New start for a UU giant: Van Unnik building becomes future-proof
In 2019, after many years of discussion, Utrecht University decided not to demolish the iconic high-rise building in the Utrecht Science Park, the Willem C. van Unnik building, but to renovate it. For a long time it had been expected that the sixties giant would be flattened. Built in 1969, the skyscraper is full of asbestos, needs thorough maintenance and no longer meets the wishes of students and researchers. It was clearly time for something new. Koen van der Hoorn, sustainability consultant at the Real Estate & Campus (V&C) department, was one of the driving forces behind UU’s decision to renovate instead.
Van der Hoorn checks some cables on his computer. “Wait a minute, I have three children at home with me..." What should have been an exciting tour of the empty high-rise has become a simple video call in the time of corona.
By renovating, the university is demonstrating that it has chosen to preserve value and promote sustainability rather than take the most advantageous financial option.
Van der Hoorn came to work at the university in 2012, originally 'just' as an asbestos consultant, he says. But when he arrived, sustainability had just become one of the university's spearheads. As a result, his work changed too. Sustainability experts were hired, annual sustainability reports appeared and sustainability targets were set for the entire university. The idea was that every student should be involved with sustainability from now on. The university also wanted its buildings and business operations to reflect its own research into sustainability – research in which UU scientists excel. And so van der Hoorn's work shifted from asbestos to sustainable building, renovation and demolition.
Vision of future-proof construction
This trend towards sustainability also led to a vision of future-proof construction in 2019. From now on, new UU buildings will be circular, flexible, healthy and energy-generating. “The Executive Board's decision to renovate the Van Unnik building is a tangible expression of this vision,” explains van der Hoorn.
Nothing wrong with the frame
The foundations and the concrete frame of the existing tower will remain in place. Architectural investigations revealed that there was nothing wrong with either. The rest will be dismantled and rebuilt. “That has to happen, because there's asbestos in a lot of places where you can't simply remove it.” Does that still count as circular and sustainable, when you just recycle the foundations and the frame? Yes, it does. “This alone will save about 3,100 tonnes of CO₂.” That is about the same amount of CO₂ that the university annually compensates for trips made by exchange students. Not to mention all the CO₂ necessary for the construction process itself: the builders who come to work every day and trucks that drive in and out with heavy building materials.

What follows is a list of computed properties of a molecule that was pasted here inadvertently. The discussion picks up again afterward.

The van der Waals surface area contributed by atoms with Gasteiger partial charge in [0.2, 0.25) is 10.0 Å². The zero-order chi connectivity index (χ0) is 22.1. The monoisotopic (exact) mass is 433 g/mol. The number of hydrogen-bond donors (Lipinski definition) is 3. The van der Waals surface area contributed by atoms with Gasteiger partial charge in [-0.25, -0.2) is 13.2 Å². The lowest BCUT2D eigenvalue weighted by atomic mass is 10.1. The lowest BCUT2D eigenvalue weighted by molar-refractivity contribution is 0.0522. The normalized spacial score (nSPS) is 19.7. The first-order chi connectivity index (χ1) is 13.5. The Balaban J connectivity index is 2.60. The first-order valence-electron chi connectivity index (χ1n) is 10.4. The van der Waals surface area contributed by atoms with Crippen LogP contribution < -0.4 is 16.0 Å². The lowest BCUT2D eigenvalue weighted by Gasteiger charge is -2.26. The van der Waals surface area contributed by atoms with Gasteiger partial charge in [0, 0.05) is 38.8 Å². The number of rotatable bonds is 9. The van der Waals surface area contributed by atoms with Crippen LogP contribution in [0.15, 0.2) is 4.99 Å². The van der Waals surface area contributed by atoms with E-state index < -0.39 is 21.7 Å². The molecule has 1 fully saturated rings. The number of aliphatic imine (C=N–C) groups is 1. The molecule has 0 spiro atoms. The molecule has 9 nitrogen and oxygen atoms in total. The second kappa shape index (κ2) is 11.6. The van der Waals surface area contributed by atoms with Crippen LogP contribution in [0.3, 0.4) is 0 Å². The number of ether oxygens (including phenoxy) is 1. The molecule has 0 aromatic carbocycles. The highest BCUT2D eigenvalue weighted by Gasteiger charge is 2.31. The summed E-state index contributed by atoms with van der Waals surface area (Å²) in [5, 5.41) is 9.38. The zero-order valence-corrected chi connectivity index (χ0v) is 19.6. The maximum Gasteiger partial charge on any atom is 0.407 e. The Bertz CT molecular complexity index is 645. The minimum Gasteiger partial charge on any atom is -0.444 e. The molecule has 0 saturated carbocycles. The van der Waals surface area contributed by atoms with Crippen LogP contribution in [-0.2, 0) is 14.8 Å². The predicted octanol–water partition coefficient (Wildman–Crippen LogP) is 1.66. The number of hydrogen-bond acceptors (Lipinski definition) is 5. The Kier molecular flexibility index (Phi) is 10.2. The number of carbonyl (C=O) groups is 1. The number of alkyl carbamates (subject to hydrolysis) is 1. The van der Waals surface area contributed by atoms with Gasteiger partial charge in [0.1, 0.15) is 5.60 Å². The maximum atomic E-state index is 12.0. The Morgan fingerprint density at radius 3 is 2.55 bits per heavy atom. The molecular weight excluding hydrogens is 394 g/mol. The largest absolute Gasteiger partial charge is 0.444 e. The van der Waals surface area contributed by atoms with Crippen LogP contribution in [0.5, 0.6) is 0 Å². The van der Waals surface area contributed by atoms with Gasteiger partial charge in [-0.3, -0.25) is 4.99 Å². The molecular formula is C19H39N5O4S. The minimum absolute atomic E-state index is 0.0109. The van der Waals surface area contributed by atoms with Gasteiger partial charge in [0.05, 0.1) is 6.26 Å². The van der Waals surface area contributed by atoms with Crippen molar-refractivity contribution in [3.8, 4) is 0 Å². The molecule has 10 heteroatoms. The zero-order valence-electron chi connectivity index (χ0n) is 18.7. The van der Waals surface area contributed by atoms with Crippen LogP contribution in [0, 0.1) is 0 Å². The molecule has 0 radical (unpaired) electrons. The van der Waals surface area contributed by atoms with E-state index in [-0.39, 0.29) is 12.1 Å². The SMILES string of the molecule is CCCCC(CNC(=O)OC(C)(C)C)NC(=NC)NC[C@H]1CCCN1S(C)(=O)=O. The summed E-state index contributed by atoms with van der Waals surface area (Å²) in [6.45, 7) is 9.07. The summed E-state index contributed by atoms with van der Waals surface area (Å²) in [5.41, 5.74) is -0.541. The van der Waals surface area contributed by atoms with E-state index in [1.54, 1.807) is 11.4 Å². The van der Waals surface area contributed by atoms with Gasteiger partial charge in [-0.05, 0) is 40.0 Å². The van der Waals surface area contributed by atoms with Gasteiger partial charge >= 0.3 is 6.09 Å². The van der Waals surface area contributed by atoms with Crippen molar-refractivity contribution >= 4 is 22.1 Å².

A few days later, van der Hoorn followed up our conversation with an email: "I've just received the first estimate of CO₂ savings for the Kruyt building!" The Kruyt building is the 1960s companion to the Van Unnik building, a little further down the road in the Utrecht Science Park (USP), and almost twice as big in terms of surface area. Its frame is still good as well, so the building is also going to be renovated. “That will save as much as 11,000 tonnes of CO₂!"
Prompted by asbestos
Van der Hoorn was involved in the project from the beginning. As an asbestos consultant, his primary concern was how to deal with the asbestos in the best and safest way possible, both while the building was in use and after. That meant he got to know the building very well and had gathered thorough data covering every possible scenario for demolition, renovation and recycling. While doing so, he began to see the potential of renovation. He ended up actively lobbying for this option.
Decision to preserve value
Van der Hoorn is now very proud. “By renovating, the university is demonstrating that it has chosen to preserve value and promote sustainability rather than – by definition – taking the most advantageous financial option.” Because renovation and refurbishment are not necessarily cheaper. It also means that a unique, iconic building can be preserved. Its original name, Transitorium II, refers to the university’s transition from the city centre to De Uithof in the 1960s. The Van Unnik was one of the first buildings the university had built there.
Collaboration with scientists
Van der Hoorn is looking forward to working with scientists in the near future. He hopes the renovated high-rise building will be finished by 2027. That still leaves enough time to work with UU scientists to ensure that, when in use, the building will be as sustainable and circular as possible: windows with integrated solar panels, 'green' façades, walls made of fungal mycelium or other sustainable materials and applied nudging research aimed at the users of the building: van der Hoorn wants it all. The design has yet to be made. So let's get started. The demolition of the low-rise building is due to happen first, in 2021.